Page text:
Blame Congress, not companies, for share buybacks

Blame Congress, not companies, for share buybacks
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Outrage over a slew of companies increasing share buybacks after the recently passed tax bill is misplaced. While it is insulting to be promised a deluge of job creation and wage increases only to see a tsunami of announced company share buybacks, consider who made it all possible: Congress.

If you are in the camp of blaming companies for increased share buybacks following significant reductions in corporate tax rates, consider this: Congress had it within its power to tie corporate tax cuts to actual job creation and wage growth, but it didn’t.

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It could have based each company’s tax rate on its rate of job creation and on each company’s rate of wage growth. Instead, it passed tax reform giving universal and unconditional corporate tax cuts with no connections to job or wage growth.

While some may find it emotionally satisfying to rail against companies, unless voter anger is directed at Congress and leads to ousting those who voted for this seriously flawed bill, nothing will change.

What makes it worse is that Congress should have seen this coming from a mile away. We’ve seen what happens to share buybacks when corporate tax rates decline — they increase. From 1999 to 2016, the effective corporate tax rate decreased from nearly 28 percent to 18.6 percent.

Before the tax bill was passed, 46 percent of companies surveyed by Bank of America Merrill Lynch said they would increase share buybacks. This compares to only 35 percent saying they would use the extra cash on capital expenditures.

Worse still, in an ominous sign that should have not been ignored, when the audience was asked during a Wall Street Journal CEO Council how many CEOs would use increased after-tax earnings to bolster investment, only a few hands were raised.

This prompted National Economic Council Director Gary Cohn to ask incredulously, “Why aren’t the other hands up?” No one should be surprised by the parade of announced share buybacks.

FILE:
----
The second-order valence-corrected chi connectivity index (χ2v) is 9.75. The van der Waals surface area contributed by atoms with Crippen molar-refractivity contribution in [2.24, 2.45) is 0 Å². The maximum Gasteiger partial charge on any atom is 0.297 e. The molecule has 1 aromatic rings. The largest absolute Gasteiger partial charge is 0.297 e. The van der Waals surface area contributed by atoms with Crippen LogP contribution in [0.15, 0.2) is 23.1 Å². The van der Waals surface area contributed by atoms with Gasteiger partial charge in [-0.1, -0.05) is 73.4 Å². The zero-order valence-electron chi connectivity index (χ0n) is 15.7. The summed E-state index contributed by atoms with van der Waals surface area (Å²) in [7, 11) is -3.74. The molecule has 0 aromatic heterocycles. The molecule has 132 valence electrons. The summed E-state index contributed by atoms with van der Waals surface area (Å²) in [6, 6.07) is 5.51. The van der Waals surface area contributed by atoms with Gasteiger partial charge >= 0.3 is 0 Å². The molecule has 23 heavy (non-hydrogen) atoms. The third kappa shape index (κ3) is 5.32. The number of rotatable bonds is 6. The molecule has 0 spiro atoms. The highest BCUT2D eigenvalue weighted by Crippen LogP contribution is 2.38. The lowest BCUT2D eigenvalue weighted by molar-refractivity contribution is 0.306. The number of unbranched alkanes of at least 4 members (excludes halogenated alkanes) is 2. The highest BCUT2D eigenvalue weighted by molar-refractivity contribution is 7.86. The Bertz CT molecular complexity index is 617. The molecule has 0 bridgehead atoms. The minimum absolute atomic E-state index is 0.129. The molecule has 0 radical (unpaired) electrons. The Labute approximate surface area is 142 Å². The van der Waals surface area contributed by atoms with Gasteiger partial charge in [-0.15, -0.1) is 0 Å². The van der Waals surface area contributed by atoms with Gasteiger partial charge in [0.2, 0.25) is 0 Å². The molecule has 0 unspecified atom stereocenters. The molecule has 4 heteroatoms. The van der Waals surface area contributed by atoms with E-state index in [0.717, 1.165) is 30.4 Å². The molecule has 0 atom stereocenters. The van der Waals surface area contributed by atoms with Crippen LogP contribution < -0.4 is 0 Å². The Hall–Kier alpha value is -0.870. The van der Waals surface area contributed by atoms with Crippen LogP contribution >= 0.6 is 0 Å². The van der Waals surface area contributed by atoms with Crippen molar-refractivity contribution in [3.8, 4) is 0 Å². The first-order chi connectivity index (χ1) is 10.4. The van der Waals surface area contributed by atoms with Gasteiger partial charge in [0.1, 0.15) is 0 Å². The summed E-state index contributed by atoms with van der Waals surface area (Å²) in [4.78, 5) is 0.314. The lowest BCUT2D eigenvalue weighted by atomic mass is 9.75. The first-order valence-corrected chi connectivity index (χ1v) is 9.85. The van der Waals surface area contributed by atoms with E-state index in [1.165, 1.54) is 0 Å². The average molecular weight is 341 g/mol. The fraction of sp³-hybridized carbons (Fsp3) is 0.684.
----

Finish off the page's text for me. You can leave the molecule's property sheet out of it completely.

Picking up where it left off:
Adding insult to injury, not only are companies increasing share buybacks, some are firing Americans while pocketing significant tax-cut savings.

As I previously wrote in an op-ed for The Hill, Walmart and Carrier Corp. announced almost 10,000 job cuts while Walmart and Carrier’s parent corporation, United Technologies, may potentially pocket nearly $3 billion in tax savings — in one year.

But again, don’t blame these companies; blame Congress. They made it all possible. Why did Congress make such an egregious error? Because it wasn’t an error, it was intentional. Senator Lindsey Graham (R-S.C.) summed it up best when asked about not passing tax reform: “The financial contributions will stop.”

So, in the end, it was as always about money. It wasn't about getting a better return on taxpayer dollars. It was about future campaign donations.

There was, and still is, an alternative: An earned corporate tax cut (ECTC). Under an ECTC, only companies that increase hiring and wages would receive rate reductions.

Companies would be “scored” based on the number of jobs they create in America, the percentage increase in jobs, percentage of their jobs based in America, wages paid, wage growth and whether they offer company provided health-care insurance.

Earned Corporate Tax Cut Scorecard

This merit-based approach to corporate tax cuts could reduce the ballooning tax-bill-related deficits we are likely to see as April and May corporate tax revenues are reported. Under the ECTC system, only companies that increase hiring and wages would receive tax cuts.

It would allow greater tax cuts for the actual job creators by redistributing tax cuts currently being siphoned off by companies firing Americans or just not hiring. It would direct those funds to companies actually creating jobs in America.

It is one thing to chastise Congress, it is another to effect change in Congress. If you want to see corporate tax cuts tied to actual job creation and wage growth, get involved. Attend campaign events, town halls and other campaign events.

Ask those running for Congress this year, “Will you support tax cuts only for companies hiring more Americans and increasing wages, and not just tax cuts for companies giving one-time bonuses?”

While you are there, ask the media to discuss merit-based corporate tax cuts as opposed to the same old ineffective universal and unconditional tax cuts. You can make a difference one tweet, retweet, Facebook posting and vote at a time.

Chris Macke is the founder of Solutionomics, a think tank focused on developing solutions for a more efficient, merit-based corporate tax code. He has advised the U.S. Federal Reserve by providing market updates and implications of monetary policy changes on asset valuations and market distortions, and he's a contributor to the Fed Beige Book. Find him on Twitter: @solutionomics.